Neil’s Wheeling 8 – Jan 31, 2014 (my favorite so far)

As a commentator, one always looks for inspiration. It seems unlikely that I will ever have an email that contains so much material that warrants a comment. -Steve

Tim writes:

Found another keyboard today, so gonna try to do some fill-in. I believe I’ve lost a number of posts, so have asked Dorene and Julie Darling, Neil’s daughter, to give some specific feedback. Can’t worry about that spilled beer right now, plowing onward.

Btw, Erin, at one time I realized when I type on my phone, any power surge (very common) kills the connection and loses the post completely, so as I realize I’ve gambled too long of a time, I go to a quick send, “gonna send now = gsn”, hoping to get on with a ‘part 2’. Often, a ‘send’ will then give me a message of ‘no connection possible, try later’.

Neil is with me this time, and has a ‘few’ words:

“Sunrise yesterday from the hot air balloon floating over the thousands of temples and pagodas of ancient Bagan. Sunrise today (Jan 30) from a boat on an 11 hour ride up the Irrawaddy River from Bagan to Mandalay. Kipling’s poem, “On the Road to Mandalay,” came to mind.

On the road to Mandalay

where flying fishes play

and the dawn comes up like thunder from China ‘cross the bay. R. Kipling

What an amazing country. What warm and welcoming people. My life is full. I am happy, relaxed and playful. Tired at times, too. Considerably less full of shit after my diarrhea dance. My flirtation and dance with life is a ton of fun here. Grandfather Tim, is a big part of that. I’m so glad he’s here. I introduce him constantly as my grandfather. Hesitation, smiles, laughter. Whatever barricade of politeness might have been there is broken and another connection is made.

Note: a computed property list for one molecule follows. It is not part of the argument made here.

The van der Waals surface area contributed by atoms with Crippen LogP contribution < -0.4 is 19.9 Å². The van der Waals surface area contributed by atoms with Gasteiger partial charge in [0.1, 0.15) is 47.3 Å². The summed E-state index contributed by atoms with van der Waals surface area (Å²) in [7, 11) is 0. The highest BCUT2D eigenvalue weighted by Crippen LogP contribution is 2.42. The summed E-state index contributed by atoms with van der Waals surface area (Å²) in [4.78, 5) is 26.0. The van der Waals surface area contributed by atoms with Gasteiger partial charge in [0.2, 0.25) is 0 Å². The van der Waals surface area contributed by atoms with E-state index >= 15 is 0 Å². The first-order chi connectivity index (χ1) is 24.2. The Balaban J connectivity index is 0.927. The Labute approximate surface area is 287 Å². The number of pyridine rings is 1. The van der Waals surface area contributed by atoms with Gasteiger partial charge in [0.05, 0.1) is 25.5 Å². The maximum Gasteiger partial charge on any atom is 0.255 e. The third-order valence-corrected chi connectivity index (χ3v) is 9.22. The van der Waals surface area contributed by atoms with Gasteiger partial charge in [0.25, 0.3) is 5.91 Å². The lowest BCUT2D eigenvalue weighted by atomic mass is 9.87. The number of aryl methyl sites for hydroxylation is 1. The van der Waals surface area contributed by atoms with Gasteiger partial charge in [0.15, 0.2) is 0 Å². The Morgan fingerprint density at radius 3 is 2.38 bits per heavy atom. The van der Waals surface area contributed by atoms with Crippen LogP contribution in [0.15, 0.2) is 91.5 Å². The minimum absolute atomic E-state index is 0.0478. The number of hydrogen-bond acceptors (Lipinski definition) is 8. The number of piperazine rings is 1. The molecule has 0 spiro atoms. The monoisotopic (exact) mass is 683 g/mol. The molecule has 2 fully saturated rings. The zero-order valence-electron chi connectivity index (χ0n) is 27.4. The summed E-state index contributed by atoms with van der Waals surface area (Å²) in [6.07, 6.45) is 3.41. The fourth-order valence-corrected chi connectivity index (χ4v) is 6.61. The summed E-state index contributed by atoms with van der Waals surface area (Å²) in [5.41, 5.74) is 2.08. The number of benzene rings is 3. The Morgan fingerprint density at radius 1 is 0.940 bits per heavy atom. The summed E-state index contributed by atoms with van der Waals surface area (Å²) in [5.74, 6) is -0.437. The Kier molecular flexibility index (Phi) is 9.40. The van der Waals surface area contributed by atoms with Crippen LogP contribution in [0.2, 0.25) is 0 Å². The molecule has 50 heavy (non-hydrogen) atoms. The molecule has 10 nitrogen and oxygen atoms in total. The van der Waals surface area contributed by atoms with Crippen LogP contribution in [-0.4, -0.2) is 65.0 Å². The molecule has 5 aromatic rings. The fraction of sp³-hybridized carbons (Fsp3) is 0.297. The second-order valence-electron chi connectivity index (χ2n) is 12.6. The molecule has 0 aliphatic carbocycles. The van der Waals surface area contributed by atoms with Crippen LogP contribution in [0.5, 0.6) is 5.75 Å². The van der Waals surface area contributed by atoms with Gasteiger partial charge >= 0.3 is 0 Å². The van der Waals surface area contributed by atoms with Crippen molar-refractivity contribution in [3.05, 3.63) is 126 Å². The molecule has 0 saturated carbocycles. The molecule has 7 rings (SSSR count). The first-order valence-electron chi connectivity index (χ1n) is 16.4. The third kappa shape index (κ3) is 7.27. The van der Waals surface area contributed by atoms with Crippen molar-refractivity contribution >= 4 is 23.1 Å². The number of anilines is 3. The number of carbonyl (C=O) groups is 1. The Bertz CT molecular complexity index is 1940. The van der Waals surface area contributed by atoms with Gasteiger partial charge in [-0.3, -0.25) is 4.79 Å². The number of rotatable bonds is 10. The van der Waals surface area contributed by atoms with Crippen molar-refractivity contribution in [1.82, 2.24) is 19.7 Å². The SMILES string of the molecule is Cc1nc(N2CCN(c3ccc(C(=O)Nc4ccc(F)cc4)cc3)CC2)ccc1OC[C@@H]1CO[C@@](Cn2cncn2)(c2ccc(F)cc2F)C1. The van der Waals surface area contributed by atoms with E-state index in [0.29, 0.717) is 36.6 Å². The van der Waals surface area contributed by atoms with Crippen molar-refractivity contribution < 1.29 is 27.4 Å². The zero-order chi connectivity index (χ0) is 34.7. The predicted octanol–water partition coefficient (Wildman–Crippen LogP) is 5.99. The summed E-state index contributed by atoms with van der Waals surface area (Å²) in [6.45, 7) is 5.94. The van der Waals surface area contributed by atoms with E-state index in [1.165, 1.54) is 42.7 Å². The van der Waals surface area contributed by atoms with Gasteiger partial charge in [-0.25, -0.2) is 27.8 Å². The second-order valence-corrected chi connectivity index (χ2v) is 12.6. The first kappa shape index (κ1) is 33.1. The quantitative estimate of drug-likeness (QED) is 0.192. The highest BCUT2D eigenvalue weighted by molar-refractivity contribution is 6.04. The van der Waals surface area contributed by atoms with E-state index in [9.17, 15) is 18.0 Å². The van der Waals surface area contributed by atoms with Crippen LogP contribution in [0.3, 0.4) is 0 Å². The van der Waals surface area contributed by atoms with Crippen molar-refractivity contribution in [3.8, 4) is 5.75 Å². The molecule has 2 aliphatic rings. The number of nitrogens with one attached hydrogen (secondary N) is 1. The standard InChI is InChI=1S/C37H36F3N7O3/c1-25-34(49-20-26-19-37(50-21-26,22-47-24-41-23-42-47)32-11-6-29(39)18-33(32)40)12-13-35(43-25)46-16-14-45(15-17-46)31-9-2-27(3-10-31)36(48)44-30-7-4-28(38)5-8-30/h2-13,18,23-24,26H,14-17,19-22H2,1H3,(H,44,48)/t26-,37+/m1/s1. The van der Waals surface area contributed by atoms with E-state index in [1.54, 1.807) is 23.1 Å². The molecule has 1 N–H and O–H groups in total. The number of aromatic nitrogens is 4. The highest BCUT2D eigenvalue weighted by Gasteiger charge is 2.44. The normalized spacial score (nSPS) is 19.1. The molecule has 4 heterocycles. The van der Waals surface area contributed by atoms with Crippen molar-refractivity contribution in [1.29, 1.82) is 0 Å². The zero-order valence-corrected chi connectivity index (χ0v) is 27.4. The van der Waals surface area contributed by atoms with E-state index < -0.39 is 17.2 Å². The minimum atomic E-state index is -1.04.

Myanmar, like Iran, is a police state. Here, unlike in Iran a year or so ago, I can talk freely with people without a government minder, and it seems much less like a police state. Myanmar is not without violence and oppression. Tourists are restricted from those areas.

A 16 hour overnight train from Yangon to Bagan. A bouncy, rollicking nightmare on tracks, where sleep is only a dream. Tim bruised his ribs trying to sleep, the toilet was too slippery for me to negotiate so I went to pee at the end of our car and peed over the open coupling connecting us to the next car. Tim sometimes held me from behind. Sometimes not.

I would not have missed that trip and we got in 5 minutes early!

A day in a horse cart amidst the temples and pagodas of Bagan. We religiously avoided the ones with tourist buses. And then this boat ride to Mandalay.

Such perspective, such joy. And we are only in the beginning of our 2nd of 6 weeks. You are a witness/participant to and in history. This is the absolute first time in my 86 years that I have used whatever this machine is called to send a message. What will the future bring?! (Tim is actually typing all this for me and I am so grateful).”

So there you have it from grandson.

Steve D. will appreciate the over-dramatic eye-roll I’ve developed now, adding the rolling finger to the side of my head.

Anyway, all is well, the various other infirmaries we have picked up are just part of the journey I guess, but nvs can sure be a curmudgeon in the mornings. It always gets better though.

Did you guys get my message where I told you how much I wish all of you could be here? It’s true. gsn, tw

Steve writes:

I’m having a hard time imagining that Tim would have signed up for this trip if he knew that his job would be to support Neil while Neil whizzes off of the train. I can’t get the image out of my mind.

I’m also pleased that Neil is displaying his best of American citizenship to the Burmese.

Just so you know: The 16-hour “bouncy, rollicking nightmare” overnight train from Yangon to Bagan was a choice that the boys made.

The choices were:

Airplane – 1 hour – $85.

Taxi – 10 hours – $80.

Bus – 11 hours – $15.25.

Train – 16 hours – $30-50.

Which would you choose? –Don’t forget to factor in the possible adventures on Air Myanmar, Uncle Twan’s Taxi, or the Grey-Elephant Bus Co.

Tim: if you think that Neil is a curmudgeon in the morning, try mentioning the unpaid dowry. He still owes me!

I was sorry to hear that they are avoiding the pagodas with the tourist buses. The tour guides will, of course, take tourists to see the best available. By avoiding tourists, you avoid the best-preserved, best-decorated, and best-examples of pagoda art. I know that every time I go to Paris, I refuse to look at the Eiffel Tower.

Tim, when you get back, we can have an eye-rolling contest. Be warned, however, that I have years of practice.


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